Studies typically find that employees responds to abusive supervision with reduced helping. Most of these studies take the perspective that the target of the abuse will blame the supervisor or the organization and thus will reduce their cooperativeness. Building on psychological research on (sexual) abuse, we, however, argue that under certain circumstances victims of abusive supervision may blame themselves for the abuse, feel guilty, and then try to make it up to their abusive supervisors by helping them more. In this dynamic, we posit that abusive supervision targets are more likely to feel guilty when a) they otherwise experience the relationship with their supervisors to be good (high LMX) and b) have an internal locus of control. Three studies—a time-lagged study, a two-week daily survey study, and an experiment—provide support for our reasoning. As such, our study not only significantly extends theorizing on consequences of abusive supervision, but it can also provide a parsimonious explanation why supervisors may continue to engage in abusive supervision - because it helps them get what they want.
Co-author: Prof. Niels Van Quaquebeke
Dr. Christian Tröster is Associate Professor of Leadership and Organizational Behavior at the KLU. A sociologist by trade, he received his PhD with a focus on organizational behavior from the Rotterdam School of Management (Erasmus University) (NL). He is a frequent visitor to top business schools around the world and had been a visiting Assistant Professor at the Singapore Management University from 2010-2011 before joining KLU.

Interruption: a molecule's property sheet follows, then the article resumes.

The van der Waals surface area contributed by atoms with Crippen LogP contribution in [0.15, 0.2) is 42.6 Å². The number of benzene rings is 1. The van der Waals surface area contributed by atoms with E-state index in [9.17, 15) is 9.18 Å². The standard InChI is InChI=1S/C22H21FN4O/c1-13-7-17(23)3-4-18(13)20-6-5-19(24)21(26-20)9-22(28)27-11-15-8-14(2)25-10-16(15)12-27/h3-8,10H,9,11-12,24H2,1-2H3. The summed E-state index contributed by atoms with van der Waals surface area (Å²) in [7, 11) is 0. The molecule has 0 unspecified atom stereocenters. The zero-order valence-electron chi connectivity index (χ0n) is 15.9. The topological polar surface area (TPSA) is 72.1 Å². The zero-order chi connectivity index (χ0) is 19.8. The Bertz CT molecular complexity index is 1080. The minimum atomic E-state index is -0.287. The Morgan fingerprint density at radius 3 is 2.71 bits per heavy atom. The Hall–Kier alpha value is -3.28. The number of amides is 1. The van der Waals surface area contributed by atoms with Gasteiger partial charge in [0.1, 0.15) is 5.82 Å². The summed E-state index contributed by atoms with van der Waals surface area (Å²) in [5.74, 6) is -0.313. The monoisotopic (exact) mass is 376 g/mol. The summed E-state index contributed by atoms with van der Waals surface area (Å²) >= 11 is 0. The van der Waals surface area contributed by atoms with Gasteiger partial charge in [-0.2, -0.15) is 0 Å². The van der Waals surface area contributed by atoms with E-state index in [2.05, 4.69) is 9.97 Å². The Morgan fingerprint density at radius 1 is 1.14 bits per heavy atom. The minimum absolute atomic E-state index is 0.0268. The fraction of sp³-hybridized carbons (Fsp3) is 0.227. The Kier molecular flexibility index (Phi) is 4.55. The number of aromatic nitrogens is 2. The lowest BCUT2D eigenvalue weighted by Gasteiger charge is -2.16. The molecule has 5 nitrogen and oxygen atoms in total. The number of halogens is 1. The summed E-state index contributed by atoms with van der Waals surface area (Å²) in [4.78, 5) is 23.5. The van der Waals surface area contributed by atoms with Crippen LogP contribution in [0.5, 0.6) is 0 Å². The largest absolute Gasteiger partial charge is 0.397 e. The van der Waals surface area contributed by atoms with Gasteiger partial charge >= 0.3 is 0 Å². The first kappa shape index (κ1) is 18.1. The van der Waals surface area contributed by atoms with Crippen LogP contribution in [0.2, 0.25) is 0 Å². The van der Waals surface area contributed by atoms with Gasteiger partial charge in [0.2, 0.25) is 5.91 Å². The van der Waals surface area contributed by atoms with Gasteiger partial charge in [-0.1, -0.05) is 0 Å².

In his research, Christian Tröster explores questions regarding people’s selves and their identity. Specifically, he investigates why people often respond in adverse and sometimes self-defeating ways when they do less well than others and how they can develop ways to use this information for their benefit. Second, he is interested in how one’s identity influences a person’s behavior in a culturally diverse workforce to understand why diverse groups often underperform in comparison to more homogeneous teams (and to change this). Finally, he uses (social) psychological theory to research how people shape and at the same time are being shaped by the complex – and to them often unknown - patterns of social networks surrounding them. His research has been published in top-tier journals and is currently funded by the DFG (Deutsche Forschungsgemeinschaft). Currently, he serves on the editorial board of the Leadership Quarterly.